Condo owners advised to check their insurance policies

Leak in their unit could leave them paying strata’s deductible

Zoe McKnight, Vancouver Sun

Government must change the rules so the owner of an individual condo unit doesn’t have to pay the huge insurance deductible on the entire condo complex when something goes wrong in their individual unit, the Insurance Bureau of Canada says.

Those deductibles have risen sharply in recent years. Some Metro Vancouver residents have been shocked to find, after a leak in their unit causes water damage to other parts of the building, that they are required to pay the entire deductible on the strata council’s insurance policy, which can amount to $100,000 or more.

Many condo owners have their own unit policy that covers a portion of the deductible on the strata corporation policy. But some are finding out the hard way their insurance covers only a fraction of the larger deductible – usually about $10,000 – or in some cases, not at all.

“We’ve begun to speak to government officials at a variety of levels to say there’s a problem here,” said Lindsay Olson, vice-president of the Insurance Bureau of Canada for B.C., Alberta and Saskatchewan.

“This is becoming a real issue. There’s a shortfall, and I don’t know what a person can do … if it’s a common expense it should be dealt with as such.”

She said it is important to read the strata council’s bylaws to see who can be held financially responsible for damage to common assets.

In the past, accidental damage to common assets was the liability of the entire strata unless a single owner had been negligent.

But recently, strata councils have been changing their bylaws so they can designate an individual responsible if the damage occurred in their unit, even if that person had not been negligent.

Such a change is allowed under provincial law. “It’s been tested in court and it’s been permitted. It’s been occurring over the last few years,” Olson said.

Previously, deductibles for claims made by the strata were in the $10,000 range.

“Over the last number of years what we have seen happening is strata corporations having higher and higher deductibles on the building insurance policy,” Olson said. Often insurers insist on higher deductibles because of multiple claims, especially water damage, in a complex. Some strata corporations have opted for higher deductibles to lower their premiums.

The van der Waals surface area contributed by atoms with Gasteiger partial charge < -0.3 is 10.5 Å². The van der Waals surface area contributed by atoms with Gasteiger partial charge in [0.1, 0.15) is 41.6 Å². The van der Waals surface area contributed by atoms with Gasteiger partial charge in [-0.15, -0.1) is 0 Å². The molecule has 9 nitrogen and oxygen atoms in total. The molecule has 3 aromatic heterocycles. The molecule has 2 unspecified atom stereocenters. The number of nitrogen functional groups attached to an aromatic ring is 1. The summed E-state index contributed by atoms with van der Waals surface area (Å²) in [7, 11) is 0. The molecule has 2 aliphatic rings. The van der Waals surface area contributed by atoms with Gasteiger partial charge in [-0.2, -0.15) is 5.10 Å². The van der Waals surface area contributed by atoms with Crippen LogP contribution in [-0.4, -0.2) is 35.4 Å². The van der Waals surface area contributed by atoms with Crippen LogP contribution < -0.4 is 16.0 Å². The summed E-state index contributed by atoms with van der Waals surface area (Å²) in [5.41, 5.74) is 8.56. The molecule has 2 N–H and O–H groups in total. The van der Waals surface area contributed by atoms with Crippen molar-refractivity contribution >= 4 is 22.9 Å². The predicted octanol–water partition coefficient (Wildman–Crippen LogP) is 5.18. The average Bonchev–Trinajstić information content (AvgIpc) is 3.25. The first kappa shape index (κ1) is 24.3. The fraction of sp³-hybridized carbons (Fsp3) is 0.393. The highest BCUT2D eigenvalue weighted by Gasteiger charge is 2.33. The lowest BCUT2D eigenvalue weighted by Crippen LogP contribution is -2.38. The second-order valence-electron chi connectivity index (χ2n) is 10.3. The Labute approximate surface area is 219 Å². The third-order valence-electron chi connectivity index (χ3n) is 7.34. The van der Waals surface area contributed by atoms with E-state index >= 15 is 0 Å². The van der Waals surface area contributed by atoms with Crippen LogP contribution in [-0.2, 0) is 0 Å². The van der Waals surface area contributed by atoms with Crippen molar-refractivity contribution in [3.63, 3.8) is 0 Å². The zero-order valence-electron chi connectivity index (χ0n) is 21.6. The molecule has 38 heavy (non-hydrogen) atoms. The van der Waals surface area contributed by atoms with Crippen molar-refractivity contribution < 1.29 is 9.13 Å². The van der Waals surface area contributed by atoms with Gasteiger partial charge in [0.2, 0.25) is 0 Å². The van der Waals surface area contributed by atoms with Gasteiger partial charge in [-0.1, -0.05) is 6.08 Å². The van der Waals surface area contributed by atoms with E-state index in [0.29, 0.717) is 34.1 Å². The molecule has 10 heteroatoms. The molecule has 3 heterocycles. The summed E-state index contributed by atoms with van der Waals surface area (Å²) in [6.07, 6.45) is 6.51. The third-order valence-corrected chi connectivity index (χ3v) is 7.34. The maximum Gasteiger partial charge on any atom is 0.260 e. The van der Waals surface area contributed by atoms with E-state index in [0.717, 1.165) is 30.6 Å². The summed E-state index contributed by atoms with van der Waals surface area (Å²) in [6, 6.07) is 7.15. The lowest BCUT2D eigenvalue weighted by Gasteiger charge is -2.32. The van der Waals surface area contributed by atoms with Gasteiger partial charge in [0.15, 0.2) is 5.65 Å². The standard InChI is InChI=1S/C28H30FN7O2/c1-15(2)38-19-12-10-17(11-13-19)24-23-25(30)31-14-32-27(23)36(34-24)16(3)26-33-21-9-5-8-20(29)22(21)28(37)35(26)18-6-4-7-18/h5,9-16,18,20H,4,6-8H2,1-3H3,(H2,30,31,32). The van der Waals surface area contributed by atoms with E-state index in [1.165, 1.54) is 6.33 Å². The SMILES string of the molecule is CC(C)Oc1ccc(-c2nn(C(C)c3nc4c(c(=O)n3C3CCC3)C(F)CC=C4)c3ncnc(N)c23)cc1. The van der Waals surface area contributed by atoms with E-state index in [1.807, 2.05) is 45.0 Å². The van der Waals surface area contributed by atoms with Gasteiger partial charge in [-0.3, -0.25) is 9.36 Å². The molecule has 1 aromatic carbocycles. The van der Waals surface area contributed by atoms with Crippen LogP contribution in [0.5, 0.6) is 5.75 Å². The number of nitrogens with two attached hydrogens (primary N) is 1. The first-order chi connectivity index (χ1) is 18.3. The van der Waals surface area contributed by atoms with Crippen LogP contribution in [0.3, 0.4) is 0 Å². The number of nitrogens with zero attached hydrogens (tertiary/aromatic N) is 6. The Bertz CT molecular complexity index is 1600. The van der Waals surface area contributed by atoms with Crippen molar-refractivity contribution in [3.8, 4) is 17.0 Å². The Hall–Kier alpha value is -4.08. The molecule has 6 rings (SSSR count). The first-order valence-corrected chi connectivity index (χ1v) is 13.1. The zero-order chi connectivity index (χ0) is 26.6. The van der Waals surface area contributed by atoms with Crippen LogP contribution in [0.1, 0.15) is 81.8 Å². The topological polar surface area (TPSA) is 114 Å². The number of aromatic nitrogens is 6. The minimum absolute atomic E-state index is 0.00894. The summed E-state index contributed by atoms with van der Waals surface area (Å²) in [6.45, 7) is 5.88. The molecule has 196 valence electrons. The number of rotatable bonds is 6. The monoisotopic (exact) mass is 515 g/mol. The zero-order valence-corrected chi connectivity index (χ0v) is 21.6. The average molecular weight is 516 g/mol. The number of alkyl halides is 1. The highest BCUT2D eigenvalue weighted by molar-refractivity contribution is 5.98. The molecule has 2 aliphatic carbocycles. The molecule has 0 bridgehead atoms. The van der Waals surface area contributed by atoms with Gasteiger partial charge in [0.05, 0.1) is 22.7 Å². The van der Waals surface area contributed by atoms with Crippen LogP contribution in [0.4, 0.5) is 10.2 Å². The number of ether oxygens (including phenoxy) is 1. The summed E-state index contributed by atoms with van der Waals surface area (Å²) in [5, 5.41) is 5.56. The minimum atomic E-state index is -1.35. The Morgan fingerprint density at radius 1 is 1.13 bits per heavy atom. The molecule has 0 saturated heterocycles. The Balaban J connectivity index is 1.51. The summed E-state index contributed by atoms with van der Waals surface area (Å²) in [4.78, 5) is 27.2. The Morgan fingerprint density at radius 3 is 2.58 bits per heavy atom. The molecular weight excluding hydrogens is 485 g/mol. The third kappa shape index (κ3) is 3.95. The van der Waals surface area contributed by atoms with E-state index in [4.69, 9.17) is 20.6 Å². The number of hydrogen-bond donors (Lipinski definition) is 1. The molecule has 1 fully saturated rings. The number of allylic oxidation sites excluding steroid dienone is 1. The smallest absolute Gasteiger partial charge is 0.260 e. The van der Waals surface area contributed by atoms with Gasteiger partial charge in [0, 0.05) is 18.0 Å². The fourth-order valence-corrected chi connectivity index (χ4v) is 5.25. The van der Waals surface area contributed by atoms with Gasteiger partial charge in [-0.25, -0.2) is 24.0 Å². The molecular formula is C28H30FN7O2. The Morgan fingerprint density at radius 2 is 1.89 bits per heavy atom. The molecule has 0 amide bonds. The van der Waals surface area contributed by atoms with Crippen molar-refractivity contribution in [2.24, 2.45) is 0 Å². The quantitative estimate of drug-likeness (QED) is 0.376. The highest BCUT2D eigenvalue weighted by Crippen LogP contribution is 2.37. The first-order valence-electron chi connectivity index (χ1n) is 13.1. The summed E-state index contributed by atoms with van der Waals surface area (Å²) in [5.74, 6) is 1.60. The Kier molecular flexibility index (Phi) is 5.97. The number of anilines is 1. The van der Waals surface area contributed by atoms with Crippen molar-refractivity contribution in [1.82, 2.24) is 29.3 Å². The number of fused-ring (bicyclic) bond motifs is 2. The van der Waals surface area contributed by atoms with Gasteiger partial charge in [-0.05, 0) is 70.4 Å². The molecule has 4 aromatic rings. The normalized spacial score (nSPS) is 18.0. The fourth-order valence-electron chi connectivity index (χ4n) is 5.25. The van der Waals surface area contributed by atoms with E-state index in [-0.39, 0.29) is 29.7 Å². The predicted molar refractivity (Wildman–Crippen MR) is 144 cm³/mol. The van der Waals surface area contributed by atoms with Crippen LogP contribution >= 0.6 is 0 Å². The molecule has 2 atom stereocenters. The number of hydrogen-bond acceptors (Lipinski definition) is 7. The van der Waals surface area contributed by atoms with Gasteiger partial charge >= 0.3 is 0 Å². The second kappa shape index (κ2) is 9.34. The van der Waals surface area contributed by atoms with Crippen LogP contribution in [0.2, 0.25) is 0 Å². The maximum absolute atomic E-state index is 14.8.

Under the provincial Strata Property Act, the strata corporation is required to review their insurance policy annually and provide a summary to unit owners at the annual general meeting. According to the Insurance Brokers Association of B.C., it’s the unit owner’s responsibility to make sure their own insurance policy dovetails with their building’s policy and strata bylaws.

If a building is well-maintained, the deductible can be small.

“In the old days, deductibles could be $1,000, $2,500 generally, which was well within the strata council’s ability to pay,” said Alan Rees, a longtime insurance broker at KRG. He said water damage is becoming a huge problem in the Lower Mainland due to aging infrastructure.

There are big variations in strata council bylaws and condo owners can’t be forced to take out individual insurance policies.

“It boils down to: read the rules,” Rees said.

The solution is to make sure your own unit insurance covers the strata deductible. Rees said he pays $20 a month for such coverage, which is worth $100,000.

But not all companies will provide that kind of coverage, said Lindsay de Craene of the InsureBC Group.

For example, she said, only two insurers provide such coverage in downtown Vancouver, where there are seven condo complexes carrying a deductible of $100,000, 19 with a $50,000 deductible and one with a $150,000 deductible.

The B.C. Ministry of Housing said it has no plans to revisit the Strata Property Act.

– from October 1, 2012 Vancouver Sun

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